International Nursing Review 03/2013; 60(1):52-8. · 0.94 Impact Factor
  • Linda Ogilvie, Judy Mill
    The Canadian journal of nursing research = Revue canadienne de recherche en sciences infirmières 12/2012; 44(4):11-4.
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    ABSTRACT: The purpose of this community-based research was to examine the experiences of Canadian Aboriginal youth regarding accessing HIV testing and care services. We used a mixed method exploratory research design; 413 participants completed a self-administered survey and 25 youth participated in in-depth semistructured interviews. Findings reported here are from the 26 survey participants (12.4%) and nine interview participants (28.9%) who self-reported being positive for HIV. Results of this study suggest that some Aboriginal youth do not test for HIV until late in the course of their disease, and once diagnosed, a significant number of youth delay accessing care. Support from friends, family, and others is an important motivator for youth to initiate care and treatment. Integrated, comprehensive, youth-friendly, and culturally safe services are important to keep youth in care.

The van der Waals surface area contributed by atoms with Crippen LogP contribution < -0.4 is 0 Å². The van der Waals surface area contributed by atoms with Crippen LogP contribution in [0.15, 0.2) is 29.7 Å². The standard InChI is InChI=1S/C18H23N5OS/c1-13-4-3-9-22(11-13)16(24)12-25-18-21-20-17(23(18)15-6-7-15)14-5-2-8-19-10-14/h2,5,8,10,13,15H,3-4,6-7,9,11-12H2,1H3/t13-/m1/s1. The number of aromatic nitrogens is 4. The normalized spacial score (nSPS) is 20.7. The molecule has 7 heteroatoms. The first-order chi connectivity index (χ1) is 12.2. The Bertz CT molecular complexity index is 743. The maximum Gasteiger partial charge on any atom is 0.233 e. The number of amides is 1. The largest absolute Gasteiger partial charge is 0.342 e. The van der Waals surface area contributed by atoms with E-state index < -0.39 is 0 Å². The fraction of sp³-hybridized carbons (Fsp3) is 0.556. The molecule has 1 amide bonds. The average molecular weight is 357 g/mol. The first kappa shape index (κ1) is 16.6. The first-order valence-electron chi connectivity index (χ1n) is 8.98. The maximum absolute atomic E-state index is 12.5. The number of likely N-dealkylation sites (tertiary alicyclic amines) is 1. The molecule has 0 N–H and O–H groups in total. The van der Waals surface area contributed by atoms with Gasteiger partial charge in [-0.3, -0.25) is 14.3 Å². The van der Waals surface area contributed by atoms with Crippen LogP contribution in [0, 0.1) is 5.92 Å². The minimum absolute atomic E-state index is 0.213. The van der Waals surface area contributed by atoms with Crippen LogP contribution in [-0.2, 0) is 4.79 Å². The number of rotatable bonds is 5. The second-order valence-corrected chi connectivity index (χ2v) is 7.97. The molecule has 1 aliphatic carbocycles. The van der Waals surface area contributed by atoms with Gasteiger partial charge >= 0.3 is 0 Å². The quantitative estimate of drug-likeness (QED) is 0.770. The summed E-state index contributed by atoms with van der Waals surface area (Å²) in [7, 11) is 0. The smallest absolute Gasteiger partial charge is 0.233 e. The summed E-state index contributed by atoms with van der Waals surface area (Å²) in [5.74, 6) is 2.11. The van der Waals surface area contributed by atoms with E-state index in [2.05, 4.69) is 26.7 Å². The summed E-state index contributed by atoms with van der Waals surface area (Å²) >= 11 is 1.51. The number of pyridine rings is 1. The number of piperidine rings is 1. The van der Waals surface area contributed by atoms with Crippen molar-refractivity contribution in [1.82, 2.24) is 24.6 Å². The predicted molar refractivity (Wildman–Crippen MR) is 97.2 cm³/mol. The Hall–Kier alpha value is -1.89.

Journal of HIV/AIDS & Social Services 01/2011; 10(4):395-413.
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    ABSTRACT: Stigmatization contributes to inequity by marginalizing persons living with HIV and AIDS (PHAs). In this study we examined the stigmatizing practices in health care settings from the perspectives of PHAs and health care providers (HCPs). A qualitative design, using a participatory action research approach, was used. Interviews and focus groups were completed with 16 aboriginal and 17 nonaboriginal individuals living with HIV (APHAs and PHAs) and 27 HCPs in Ottawa and Edmonton, Canada. We present findings to support the premise that stigmatization can be used as a social control mechanism with PHAs. Participants described both active and passive social control mechanisms: shunning and ostracizing, labeling, and disempowering health care practices. Forgiving behavior, balancing disclosure, practicing universal precautions, bending the rules, shifting services, and reducing labeling were strategies to manage, resist, and mitigate social control. The findings illustrate the urgent need for multilevel interventions to manage, resist, and mitigate stigma.
    Qualitative Health Research 11/2010; 20(11):1469-83. · 2.19 Impact Factor